very engaged in discussing what they are reading and I am free to rotate
and work with groups that need me, when they need me.

As
mentioned, we also focused on Project Based Learning (PBL) and have
found students to be truly motivated by what they are learning. We
recently completed a week-long study on paper airplanes. We were able
to tie this into our unit on air and weather. Not only did the students
have a blast learning, they could hardly wait for science each day. I
do not, however, claim responsibility for any of the paper airplanes
that are seen zooming around every day after school. If you want to
learn more about our experiences with this unit, you can read about it
on my blog.

Currently,
we are working on fairy tales and have managed to incorporate most of
our day into this unit. One of the first things that I decided when I
was fortunate enough to be picked for this position, was that I wanted
someone to walk into our classroom and have no idea what subject we were
studying, but be totally amazed at all the learning that was taking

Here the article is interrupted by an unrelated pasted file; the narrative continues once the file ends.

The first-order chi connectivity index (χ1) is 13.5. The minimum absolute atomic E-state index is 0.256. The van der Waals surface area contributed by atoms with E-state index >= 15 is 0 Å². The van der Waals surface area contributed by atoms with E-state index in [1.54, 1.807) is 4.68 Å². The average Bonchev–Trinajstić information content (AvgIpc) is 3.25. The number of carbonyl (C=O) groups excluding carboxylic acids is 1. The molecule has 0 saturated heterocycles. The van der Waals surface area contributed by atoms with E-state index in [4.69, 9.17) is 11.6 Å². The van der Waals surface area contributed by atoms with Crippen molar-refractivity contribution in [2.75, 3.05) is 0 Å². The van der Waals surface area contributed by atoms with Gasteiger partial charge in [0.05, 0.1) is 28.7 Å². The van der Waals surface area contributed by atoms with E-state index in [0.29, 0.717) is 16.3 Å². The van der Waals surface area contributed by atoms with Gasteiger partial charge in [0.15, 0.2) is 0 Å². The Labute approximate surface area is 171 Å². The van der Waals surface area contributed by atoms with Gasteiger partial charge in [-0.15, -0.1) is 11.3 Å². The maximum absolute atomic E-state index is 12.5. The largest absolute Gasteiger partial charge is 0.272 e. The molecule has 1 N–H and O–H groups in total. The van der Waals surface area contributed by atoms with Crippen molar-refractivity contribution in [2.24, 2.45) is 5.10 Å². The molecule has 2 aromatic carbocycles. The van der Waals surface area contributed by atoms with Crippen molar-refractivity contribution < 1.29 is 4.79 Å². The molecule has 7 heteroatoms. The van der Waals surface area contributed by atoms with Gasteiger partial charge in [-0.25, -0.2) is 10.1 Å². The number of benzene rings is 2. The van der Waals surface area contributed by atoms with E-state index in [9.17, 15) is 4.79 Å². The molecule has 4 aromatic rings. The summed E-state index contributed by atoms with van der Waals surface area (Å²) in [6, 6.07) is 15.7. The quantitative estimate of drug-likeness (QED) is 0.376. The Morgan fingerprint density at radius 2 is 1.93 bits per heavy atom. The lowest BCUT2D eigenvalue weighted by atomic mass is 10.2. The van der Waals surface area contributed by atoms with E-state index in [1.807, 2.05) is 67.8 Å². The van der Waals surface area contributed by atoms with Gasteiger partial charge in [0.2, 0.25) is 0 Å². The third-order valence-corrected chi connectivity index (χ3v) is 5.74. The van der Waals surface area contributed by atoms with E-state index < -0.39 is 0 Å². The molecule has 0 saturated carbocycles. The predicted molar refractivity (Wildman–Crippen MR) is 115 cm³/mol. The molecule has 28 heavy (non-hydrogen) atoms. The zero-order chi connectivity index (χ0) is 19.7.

place. That is starting to come together, but we have a lot of work to
do.

The fairy tale unit has allowed us to incorporate another
thing that we learned about this year, which is STEM. We recently had a
morning inservice and our staff got to participate in a large variety
of STEM activities. I have incorporated them, along with this amazing unit
from Tracey Graham a/k/a Smart Chick. This week I told my students
that Cinderella had traded in her glass slippers for hiking boots.
Cinderella called up her friend Rapunzel and asked her if she could try
her new hiking boots out by climbing Rapunzel’s tower. The students
were then charged with creating the tallest, free standing tower (with
Rapunzel’s braid come out of the side). The amount and types of